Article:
A paper of my ex-colleague Benat Arregi and I was published just before Christmas in the 2016 edition of Sustainble Design in Applied Research SDAR* Journal (jointly published by DIT and CIBSE Ireland). The title of the paper is 'Hygrothermal Risk Evaluation for the Retrofit of a Typical Solid-walled Dwelling': it can be downloaded here: http://arrow.dit.ie/sdar/vol4/iss1/3/
The assembly that is most hygrothermally stressed is the only one which would be grant aided: cause for thought surely?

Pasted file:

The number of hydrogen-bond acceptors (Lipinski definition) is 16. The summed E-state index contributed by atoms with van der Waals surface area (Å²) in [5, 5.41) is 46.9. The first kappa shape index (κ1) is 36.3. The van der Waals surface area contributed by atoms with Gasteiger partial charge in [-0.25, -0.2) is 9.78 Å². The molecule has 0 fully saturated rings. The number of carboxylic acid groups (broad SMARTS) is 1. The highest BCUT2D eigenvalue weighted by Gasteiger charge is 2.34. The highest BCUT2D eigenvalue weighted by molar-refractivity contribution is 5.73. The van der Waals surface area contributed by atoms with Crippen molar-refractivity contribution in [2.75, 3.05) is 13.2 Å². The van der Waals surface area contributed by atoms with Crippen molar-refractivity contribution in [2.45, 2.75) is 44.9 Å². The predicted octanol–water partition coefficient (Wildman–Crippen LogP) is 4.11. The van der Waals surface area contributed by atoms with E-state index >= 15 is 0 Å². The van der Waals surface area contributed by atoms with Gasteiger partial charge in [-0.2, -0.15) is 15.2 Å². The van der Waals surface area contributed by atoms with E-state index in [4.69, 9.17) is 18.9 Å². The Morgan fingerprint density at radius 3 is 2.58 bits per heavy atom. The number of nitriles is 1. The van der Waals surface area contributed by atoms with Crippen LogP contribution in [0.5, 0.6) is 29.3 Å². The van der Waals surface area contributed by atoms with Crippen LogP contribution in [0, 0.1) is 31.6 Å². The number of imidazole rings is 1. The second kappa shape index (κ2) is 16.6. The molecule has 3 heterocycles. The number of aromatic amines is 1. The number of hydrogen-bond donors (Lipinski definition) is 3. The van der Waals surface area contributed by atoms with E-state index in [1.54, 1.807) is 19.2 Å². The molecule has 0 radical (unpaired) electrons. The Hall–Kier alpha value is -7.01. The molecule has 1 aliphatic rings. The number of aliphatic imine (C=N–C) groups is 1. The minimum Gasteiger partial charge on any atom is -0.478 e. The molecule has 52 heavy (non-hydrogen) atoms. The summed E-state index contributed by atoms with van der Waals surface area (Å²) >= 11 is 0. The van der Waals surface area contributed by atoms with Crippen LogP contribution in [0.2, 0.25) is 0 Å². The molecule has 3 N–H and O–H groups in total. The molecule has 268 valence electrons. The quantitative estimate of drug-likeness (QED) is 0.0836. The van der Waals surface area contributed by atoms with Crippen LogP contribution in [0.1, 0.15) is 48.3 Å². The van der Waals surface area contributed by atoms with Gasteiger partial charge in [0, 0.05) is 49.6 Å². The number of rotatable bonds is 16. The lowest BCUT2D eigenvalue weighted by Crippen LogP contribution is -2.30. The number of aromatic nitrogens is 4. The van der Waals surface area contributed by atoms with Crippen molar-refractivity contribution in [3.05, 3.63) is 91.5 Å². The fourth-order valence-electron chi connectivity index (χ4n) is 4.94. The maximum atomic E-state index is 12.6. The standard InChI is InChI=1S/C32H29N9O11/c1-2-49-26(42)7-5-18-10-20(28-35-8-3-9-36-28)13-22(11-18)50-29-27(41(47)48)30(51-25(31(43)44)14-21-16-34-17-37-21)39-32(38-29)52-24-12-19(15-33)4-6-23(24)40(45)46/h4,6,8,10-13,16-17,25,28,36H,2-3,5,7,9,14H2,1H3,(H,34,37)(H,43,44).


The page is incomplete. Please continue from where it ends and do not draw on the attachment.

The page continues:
"There is increasing evidence that current mainstream guidance for assessing moisture risk of insulation retrofits in Ireland and the UK is unsuitable for traditional solidwalled buildings. This guidance is still based on simplified hygrothermal risk assessment methods, despite the availability of more advanced numerical software for two decades and a relevant standard in place since 2007, EN 15026. Two-dimensional versions of these software applications can extend simulation beyond one-dimensional assemblies to more complex junctions. This exploratory study makes use of one of these advanced simulation tools, aided by physical measurement, to explore hygrothermal risks of solid wall retrofits at the junction with uninsulated and insulated ground floors. A brick-faced traditional dwelling in Dublin has been selected as a case study, and four scenarios have been simulated: its original condition and three retrofit approaches. Results indicate that (a) the moisture content at the base of the wall increases in all retrofit scenarios examined, and (b) the assemblies with high vapour permeability and no membranes result in the lowest hygrothermal risk. The findings should be supported by further research and could have great relevance to guidance, specification and grant policy for energy retrofits of solid wall properties in Ireland and the UK."